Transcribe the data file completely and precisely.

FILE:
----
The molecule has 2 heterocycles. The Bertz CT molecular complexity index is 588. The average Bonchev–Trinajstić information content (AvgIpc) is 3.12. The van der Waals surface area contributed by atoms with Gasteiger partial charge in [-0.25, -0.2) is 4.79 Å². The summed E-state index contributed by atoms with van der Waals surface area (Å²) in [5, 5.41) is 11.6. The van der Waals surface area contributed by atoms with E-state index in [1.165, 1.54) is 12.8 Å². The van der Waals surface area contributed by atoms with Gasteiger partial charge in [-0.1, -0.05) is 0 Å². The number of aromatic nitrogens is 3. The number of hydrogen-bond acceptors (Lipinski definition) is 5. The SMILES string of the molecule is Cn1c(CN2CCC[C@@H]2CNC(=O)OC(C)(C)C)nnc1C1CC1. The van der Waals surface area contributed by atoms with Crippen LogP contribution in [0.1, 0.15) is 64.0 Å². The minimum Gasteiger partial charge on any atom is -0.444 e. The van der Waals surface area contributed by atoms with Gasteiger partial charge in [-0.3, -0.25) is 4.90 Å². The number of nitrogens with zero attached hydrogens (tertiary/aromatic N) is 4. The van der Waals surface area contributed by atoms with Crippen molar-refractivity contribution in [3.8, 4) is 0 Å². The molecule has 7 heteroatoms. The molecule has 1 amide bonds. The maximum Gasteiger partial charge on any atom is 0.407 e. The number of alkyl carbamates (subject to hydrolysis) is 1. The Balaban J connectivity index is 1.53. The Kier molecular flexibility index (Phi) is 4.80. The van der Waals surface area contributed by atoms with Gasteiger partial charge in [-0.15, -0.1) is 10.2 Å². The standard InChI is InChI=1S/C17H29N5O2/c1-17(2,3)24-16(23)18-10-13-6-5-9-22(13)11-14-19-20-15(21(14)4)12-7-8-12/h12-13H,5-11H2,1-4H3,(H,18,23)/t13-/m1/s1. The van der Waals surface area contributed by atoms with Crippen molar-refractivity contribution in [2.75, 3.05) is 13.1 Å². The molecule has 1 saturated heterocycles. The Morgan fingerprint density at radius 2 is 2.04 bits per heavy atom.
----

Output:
The molecule has 2 heterocycles. The Bertz CT molecular complexity index is 588. The average Bonchev–Trinajstić information content (AvgIpc) is 3.12. The van der Waals surface area contributed by atoms with Gasteiger partial charge in [-0.25, -0.2) is 4.79 Å². The summed E-state index contributed by atoms with van der Waals surface area (Å²) in [5, 5.41) is 11.6. The van der Waals surface area contributed by atoms with E-state index in [1.165, 1.54) is 12.8 Å². The van der Waals surface area contributed by atoms with Gasteiger partial charge in [-0.1, -0.05) is 0 Å². The number of aromatic nitrogens is 3. The number of hydrogen-bond acceptors (Lipinski definition) is 5. The SMILES string of the molecule is Cn1c(CN2CCC[C@@H]2CNC(=O)OC(C)(C)C)nnc1C1CC1. The van der Waals surface area contributed by atoms with Crippen LogP contribution in [0.1, 0.15) is 64.0 Å². The minimum Gasteiger partial charge on any atom is -0.444 e. The van der Waals surface area contributed by atoms with Gasteiger partial charge in [-0.3, -0.25) is 4.90 Å². The number of nitrogens with zero attached hydrogens (tertiary/aromatic N) is 4. The van der Waals surface area contributed by atoms with Crippen molar-refractivity contribution in [3.8, 4) is 0 Å². The molecule has 7 heteroatoms. The molecule has 1 amide bonds. The maximum Gasteiger partial charge on any atom is 0.407 e. The number of alkyl carbamates (subject to hydrolysis) is 1. The Balaban J connectivity index is 1.53. The Kier molecular flexibility index (Phi) is 4.80. The van der Waals surface area contributed by atoms with Gasteiger partial charge in [-0.15, -0.1) is 10.2 Å². The standard InChI is InChI=1S/C17H29N5O2/c1-17(2,3)24-16(23)18-10-13-6-5-9-22(13)11-14-19-20-15(21(14)4)12-7-8-12/h12-13H,5-11H2,1-4H3,(H,18,23)/t13-/m1/s1. The van der Waals surface area contributed by atoms with Crippen molar-refractivity contribution in [2.75, 3.05) is 13.1 Å². The molecule has 1 saturated heterocycles. The Morgan fingerprint density at radius 2 is 2.04 bits per heavy atom.